I’m not saying there is no concern for high-level endurance athletes. But I am saying that cardiac muscle adapts to stress and I’d have to say that running a marathon qualifies as stress. It appears that within just a few days a lot of the damage had already been repaired to the right ventricle. Seems like this is what would be expected. I can’t imagine that high-level endurance athletes could push themselves to get better without SOME transient damage to cardiac muscle–which the body will repair and strengthen for the next go round.
Finally, while the researchers certainly aren’t making the case that endurance training is bad for health or even for the right ventricle, I WILL make the case that there are a few things we DO know are bad for health and your heart:
- Not moving your ass off the couch,
- Piling in loads of processed, sugar-salt-and fat-laiden junk foods and
- Worrying yourself literally sick.
Today, as I sit here, if I had to choose WHICH class of individuals I’d most worry about it’d be the latter class just mentioned, not the high-level endurance athletes who are likely micro-managing their nutrition with aerobic capacity to be envious of. For now? You runners and endurance elites? Keep swimming, biking and running.
Crying That Heals
Did you know humans are the only animals that cry emotional tears? Other animals have tear ducts but no other animal cries emotional tears.
“Other animals whimper in distress, but humans are believed to be the only species wired so that strong emotions provoke the shedding of tears. (4)”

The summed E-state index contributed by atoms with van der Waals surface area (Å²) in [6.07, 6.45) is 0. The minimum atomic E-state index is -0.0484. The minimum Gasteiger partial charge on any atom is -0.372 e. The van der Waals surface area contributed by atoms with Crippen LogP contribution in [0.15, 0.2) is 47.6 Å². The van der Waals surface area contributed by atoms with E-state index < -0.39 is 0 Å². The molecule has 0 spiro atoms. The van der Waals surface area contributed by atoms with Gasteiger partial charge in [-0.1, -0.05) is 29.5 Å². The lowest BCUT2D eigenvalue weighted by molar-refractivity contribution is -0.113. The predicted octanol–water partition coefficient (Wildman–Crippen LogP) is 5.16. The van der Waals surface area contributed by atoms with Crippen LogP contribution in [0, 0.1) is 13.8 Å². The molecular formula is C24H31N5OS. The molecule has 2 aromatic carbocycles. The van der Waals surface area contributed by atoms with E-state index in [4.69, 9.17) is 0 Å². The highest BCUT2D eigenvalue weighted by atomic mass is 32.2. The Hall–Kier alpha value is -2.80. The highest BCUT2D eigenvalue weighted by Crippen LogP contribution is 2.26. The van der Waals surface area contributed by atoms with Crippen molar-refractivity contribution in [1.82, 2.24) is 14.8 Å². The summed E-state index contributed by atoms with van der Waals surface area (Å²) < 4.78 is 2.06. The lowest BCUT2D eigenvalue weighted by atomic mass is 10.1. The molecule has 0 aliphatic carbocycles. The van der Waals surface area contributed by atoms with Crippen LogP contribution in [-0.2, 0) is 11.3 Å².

Benedict Carey, a reporter for the New York Times had this to say about tears…
“They’re considered a release, a psychological tonic, and to many a glimpse of something deeper: the heart’s own sign language, emotional perspiration from the well of common humanity. (5)”
We all know that having dust or some foreign particle in your eye is going to promote tear creation to help the eye clean things up. But what’s far more intriguing to me are the tears we shed not because of some foreign-bodied irritant but because of emotion. We cry because of joy, anger, frustration, sadness, anger, hopelessness, despair, anxiety, remorse, sorrow, loneliness, failure, gratitude, and empathy.
What possible purpose could crying serve aside from cleansing and protecting the eyes?
According to the Harvard Health Letter tears can infer vulnerability and evoke compassion. From an evolutionary standpoint, for example, crying may confer protection of a woman from a too-aggressive man. Through the vulnerability expressed through tears it’s also suggested that stronger bonds may be built in communities and thus confer reproductive advantages.